Figure 1

Circus, not the bread


Tribalism mobilizes, unites and divides using the concept of the nation and not of class. Tribalism is about identity, and not about money.

In the end we might destroy a myth, but voters of populist parties are not populist. In addition, we could destroy another one as well: that this whole thing is all about the pockets, money and redistribution. We found that in Poland and Hungary, socio-demographic indicators predict receptivity to populism and tribalism very poorly. Party preference trumps all other factors. In our opinion, it reveals a more general tendency. Contrary to common wisdom, right-wing populism is much more about the circus than about the bread. Inequality and socio-economic deprivation, while definitely creating fertile grounds for the rise of authoritarian populism, fail to explain its political success. Today’s main right-wing populists are not exploiting economic populism, it rather targets identity-based fears and nationalist sentiments. Tribalism mobilizes, unites and divides using the concept of the nation and not of class. Tribalism is about identity, and not about money.


Where tribalism triumphs, it has an impact on the whole political landscape.

But also, we found that some facets of tribalism are all around the political spectrum and cannot be localized only in these countries: not only the supporters of populist parties are open to populist narratives. We have found left-wing and liberal parties with strong black and white views on politics similar to the electorate of the two governing parties. In Hungary, the voters of the social democratic party Democratic Coalition (belonging to the Socialists & Democrats group / S&D) and in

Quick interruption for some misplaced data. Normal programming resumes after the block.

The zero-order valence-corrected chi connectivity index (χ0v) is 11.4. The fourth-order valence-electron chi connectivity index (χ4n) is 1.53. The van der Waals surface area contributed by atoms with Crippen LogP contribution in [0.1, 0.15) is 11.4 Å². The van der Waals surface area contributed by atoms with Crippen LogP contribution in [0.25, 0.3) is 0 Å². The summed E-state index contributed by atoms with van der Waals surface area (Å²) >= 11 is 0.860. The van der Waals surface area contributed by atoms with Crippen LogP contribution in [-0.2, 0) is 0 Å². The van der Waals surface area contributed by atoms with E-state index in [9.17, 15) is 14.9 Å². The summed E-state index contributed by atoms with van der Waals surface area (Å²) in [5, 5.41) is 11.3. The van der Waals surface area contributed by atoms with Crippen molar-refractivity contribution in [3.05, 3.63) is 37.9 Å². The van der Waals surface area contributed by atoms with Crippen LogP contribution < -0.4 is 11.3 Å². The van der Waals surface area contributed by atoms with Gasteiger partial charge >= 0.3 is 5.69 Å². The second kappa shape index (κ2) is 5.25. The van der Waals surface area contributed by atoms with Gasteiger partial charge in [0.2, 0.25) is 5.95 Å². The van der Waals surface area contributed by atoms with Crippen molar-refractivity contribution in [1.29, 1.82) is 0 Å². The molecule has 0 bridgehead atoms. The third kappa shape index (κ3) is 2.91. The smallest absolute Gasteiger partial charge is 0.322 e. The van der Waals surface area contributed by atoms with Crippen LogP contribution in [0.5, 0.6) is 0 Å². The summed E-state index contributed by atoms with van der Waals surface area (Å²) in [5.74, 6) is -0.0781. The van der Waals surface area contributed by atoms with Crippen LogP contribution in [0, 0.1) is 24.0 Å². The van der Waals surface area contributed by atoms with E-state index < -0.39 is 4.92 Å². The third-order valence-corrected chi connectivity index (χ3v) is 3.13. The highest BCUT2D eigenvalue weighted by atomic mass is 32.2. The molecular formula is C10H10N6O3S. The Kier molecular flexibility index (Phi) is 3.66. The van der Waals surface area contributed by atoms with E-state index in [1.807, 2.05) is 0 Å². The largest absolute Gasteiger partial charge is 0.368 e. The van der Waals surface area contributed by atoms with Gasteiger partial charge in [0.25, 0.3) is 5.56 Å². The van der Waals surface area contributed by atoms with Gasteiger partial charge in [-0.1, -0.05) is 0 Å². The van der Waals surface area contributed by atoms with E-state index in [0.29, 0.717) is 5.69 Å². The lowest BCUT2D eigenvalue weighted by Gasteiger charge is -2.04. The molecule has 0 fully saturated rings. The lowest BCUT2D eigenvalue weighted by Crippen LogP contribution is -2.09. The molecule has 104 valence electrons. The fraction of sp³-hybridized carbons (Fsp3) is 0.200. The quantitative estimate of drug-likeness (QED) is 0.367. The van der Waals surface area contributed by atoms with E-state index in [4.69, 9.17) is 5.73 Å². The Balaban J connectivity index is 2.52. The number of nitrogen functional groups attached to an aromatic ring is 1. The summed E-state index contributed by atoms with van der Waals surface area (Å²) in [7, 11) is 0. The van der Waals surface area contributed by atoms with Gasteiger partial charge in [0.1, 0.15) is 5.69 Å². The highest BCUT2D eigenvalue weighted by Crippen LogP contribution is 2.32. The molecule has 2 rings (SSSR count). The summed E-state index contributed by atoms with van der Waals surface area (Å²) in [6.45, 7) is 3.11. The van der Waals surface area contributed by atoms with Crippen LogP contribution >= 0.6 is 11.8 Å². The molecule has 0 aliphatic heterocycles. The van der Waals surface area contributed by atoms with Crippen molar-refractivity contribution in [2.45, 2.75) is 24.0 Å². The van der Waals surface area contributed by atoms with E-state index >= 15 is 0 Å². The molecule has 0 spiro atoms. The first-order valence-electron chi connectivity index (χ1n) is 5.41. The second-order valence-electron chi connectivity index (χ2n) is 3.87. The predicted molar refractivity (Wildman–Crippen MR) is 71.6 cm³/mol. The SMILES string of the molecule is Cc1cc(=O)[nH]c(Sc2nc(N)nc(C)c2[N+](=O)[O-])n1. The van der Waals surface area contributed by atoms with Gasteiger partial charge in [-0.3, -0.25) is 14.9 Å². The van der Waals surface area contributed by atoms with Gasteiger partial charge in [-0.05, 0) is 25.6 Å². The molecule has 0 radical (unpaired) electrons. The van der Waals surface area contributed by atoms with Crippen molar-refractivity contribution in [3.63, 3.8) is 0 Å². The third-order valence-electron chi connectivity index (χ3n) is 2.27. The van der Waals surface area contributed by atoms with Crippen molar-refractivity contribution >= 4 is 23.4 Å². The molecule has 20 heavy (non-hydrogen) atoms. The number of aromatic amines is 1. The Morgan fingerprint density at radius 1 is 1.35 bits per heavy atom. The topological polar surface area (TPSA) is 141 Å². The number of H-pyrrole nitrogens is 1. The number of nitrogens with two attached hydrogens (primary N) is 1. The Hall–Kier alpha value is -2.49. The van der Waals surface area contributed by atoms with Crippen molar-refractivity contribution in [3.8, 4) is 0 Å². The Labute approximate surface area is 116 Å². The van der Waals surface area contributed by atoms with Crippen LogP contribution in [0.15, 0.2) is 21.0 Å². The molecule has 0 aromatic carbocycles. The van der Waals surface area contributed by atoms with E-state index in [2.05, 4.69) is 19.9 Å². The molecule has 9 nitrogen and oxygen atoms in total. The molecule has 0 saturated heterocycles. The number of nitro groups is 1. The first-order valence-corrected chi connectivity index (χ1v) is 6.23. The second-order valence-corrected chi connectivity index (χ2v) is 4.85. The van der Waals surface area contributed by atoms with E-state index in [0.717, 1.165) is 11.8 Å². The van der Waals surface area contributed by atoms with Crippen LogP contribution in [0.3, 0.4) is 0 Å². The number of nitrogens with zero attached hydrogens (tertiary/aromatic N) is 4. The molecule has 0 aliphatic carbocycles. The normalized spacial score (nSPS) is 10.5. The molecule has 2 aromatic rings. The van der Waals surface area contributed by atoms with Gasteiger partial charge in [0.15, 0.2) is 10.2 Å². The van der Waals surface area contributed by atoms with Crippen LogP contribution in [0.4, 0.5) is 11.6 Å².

Poland, voters of the liberal party Nowoczesna (belonging to The Alliance for Liberals and Democrats for Europe Party / ALDE) were found to share the fight against the good and the evil the same way as voters of Fidesz and Law and Justice. Where tribalism triumphs, it has an impact on the whole political landscape.

Figure 2: Manichaean way of thinking among the supporters of Hungarian political parties (%, level of agreement with the statement: “You can tell if a person is good or bad if you know their politics”.)[6]

Figure 3: Manichaean way of thinking among the supporters of Polish political parties (%, level of agreement with the statement: “You can tell if a person is good or bad if you know their politics”.)[7]

What to do with tribalism?

Our suggestion would be, based on the analysis above, that the term “populism” should be ignored in order to explain the phenomena that we are facing today, and the term “tribalism” describes this phenomenon in a more accurate form.


Poland and Hungary are good showcases. In these countries, leaders of the tribes want to benefit from fuelling tribal views instead of reducing them, as they have a lot to gain from increasing polarisation.